There are two main characters in the series, and they are best friends even though they make an odd couple. I feel that the two main characters are really well developed. You can see how the two of them grow up as characters as the story moves on. On the other hand, except for one specific character, most secondary characters don't get a proper development. I mention this because there are a couple of secondary characters that I'm sure most viewers would've loved for them to have more screen time.
The series in general is very enjoyable. If you're into jazz music (or good music in general), you're definitely gonna love watching this series. Also, this is one of the few anime where the English singing is actually pretty good. I had a really good time listening to every single music piece played, as well as with the tons of drama generated from the different love situations that develop.
I gave the series an 8/10. I loved it, but I felt there were some things that could've been told better, especially the ending. I recommend this series a 100%. Actually, I'd say this is a must watch series. Also, don't forget to read the extra volume from the manga once you finish the series.
As someone who hasn't good much background on both Jazz music and Japan during the 1960s, I was wary of watching it at first.
And yet it succeeds in its combination of josei, drama and high school slice of life. The show features Kaoru, the socially-anxious new kid in a quiet, rather remote town, who has been blessed with piano-playing skills. Through jazz, he finds the greatest of comrades, a family and even romance.
The story, as most josei goes, isn't anything too intense. It just shows the life of a jazz-playing boy as he goes through high school with his friends. I love, though, its
take on that part of life. It's so realistic, I managed to relate to it despite the fact that I wasn't even part of band back in high school. The series starts as strongly and ends, if possible, even more.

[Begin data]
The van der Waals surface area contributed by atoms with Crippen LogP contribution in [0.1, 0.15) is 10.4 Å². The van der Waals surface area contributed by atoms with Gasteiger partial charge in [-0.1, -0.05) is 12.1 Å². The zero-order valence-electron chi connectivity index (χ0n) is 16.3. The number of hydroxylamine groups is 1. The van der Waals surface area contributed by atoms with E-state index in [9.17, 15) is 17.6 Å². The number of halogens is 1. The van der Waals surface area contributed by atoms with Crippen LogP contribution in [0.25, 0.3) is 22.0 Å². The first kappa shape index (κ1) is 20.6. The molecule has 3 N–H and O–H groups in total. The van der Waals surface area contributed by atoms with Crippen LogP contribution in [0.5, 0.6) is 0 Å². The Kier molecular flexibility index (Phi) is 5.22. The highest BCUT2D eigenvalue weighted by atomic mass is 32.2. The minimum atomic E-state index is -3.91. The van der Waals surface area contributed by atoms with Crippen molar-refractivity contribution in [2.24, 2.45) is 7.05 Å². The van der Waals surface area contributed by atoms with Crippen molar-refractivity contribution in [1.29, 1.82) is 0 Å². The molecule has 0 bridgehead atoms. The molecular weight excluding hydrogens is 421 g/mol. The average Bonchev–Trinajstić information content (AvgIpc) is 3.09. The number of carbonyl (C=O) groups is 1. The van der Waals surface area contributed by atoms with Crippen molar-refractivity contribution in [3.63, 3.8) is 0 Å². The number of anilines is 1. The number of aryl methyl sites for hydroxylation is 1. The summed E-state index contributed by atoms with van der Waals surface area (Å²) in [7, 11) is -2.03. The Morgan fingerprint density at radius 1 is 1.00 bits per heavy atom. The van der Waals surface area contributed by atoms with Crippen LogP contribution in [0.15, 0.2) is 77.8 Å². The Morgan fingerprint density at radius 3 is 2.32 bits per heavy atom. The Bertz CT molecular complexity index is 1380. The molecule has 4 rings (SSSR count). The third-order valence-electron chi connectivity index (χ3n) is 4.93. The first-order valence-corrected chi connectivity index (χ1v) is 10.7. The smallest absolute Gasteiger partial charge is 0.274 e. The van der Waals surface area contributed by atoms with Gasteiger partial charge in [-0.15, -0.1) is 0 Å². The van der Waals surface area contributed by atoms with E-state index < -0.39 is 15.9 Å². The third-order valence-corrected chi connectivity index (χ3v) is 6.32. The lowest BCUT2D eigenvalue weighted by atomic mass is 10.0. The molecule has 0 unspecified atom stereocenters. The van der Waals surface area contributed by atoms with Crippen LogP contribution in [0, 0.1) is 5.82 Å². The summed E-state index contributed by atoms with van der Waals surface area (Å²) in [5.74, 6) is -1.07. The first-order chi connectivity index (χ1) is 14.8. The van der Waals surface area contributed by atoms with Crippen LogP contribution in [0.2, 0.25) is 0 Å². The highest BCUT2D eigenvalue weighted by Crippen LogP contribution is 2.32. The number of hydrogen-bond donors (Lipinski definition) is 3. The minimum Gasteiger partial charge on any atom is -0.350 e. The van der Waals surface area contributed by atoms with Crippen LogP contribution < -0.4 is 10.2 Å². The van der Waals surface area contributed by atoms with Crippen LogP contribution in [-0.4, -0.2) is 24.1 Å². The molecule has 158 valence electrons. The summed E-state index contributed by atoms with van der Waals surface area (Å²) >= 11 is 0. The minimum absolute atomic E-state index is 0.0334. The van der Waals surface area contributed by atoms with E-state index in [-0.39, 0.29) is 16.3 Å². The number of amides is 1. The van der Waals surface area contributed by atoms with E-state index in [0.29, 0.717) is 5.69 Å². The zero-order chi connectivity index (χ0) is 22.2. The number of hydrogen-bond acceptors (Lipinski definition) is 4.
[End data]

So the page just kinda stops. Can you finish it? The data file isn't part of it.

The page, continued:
Romance and melodrama is thrown here and there, and while it wasn't its strongest point, it just felt very REAL. I've been there, through all the confusion and inability to communicate feelings. At times I found myself wondering if it's odd for me to be able to relate so much to Japanese highschoolers in the 1960s when it's 2013 and I live in the Philippines.
The pace of the story is rather relaxed, as there really isn't much going on. But that's fine as you obviously wouldn't be looking for action here (it's an anime about high school jazz-players for chrissake). The leisurely pace it has is very refreshing.
The characters were all well-rounded. It makes use of archetypes but never just relies on it. Everyone feels amazingly real. It also helps that there is a very limited cast of characters and they were all given time to develop. They all have layers to them and are much much more than what can be considered their outer personality. Everyone is likable and unlikable in their own ways, just like everyone is. Another thing that I like is that there are quirks as easter eggs placed everywhere that they didn't feel the need to put out in the open, such as the fact that Sen is left-handed (I took note of this when they are studying for his make-up test!).
The art is rather... vintage. At times I wasn't particularly fond of it-- it sometimes came off as someone who just recently discovered the gradient and smudge tool on Photoshop-- but it did manage to set the tone for the show. It can come off as plain but it worked. It gave off a nostalgic vibe from which the show benefited greatly. The backgrounds at times, like when it showed the church or Kaoru's house, were exceptional. I wonder if it was rotoscoped because it looked so amazing. How I wish they could have kept it constant all through out though. Wonderful lighting direction was present all throughout the show.
You would expect music to be the strongest part but I wouldn't say so. It was fine, but not exceptional. The opening and ending themes were rather disappointing for a music anime but it wasn't horrible. Just not what I had in mind, I guess. The choice of music was good for the most part, making use of various jazz artists and the Beatles to make it feel more like the 60s. The jam sessions scenes were amazing, obviously.
Overall, if you want a simple show with solid character and story development, with good music and pretty art, then this show is for you. It is extremely well-made, a perfect example of a josei anime done properly. The ending didn't leave me disappointed which was what I expected at the first sign of the love polygon. It's worth a shot, at any rate, if you want a break from all the heavy action and overly cheesy harem animes.
Growing up is often rife with events that end up shaping who you become. Sure, most people's formative years aren't as exciting as how they're portrayed in these Coming-of-Age anime, but check these ones out and you might (momentarily) forget about how much you missed out on! Hooray for anime!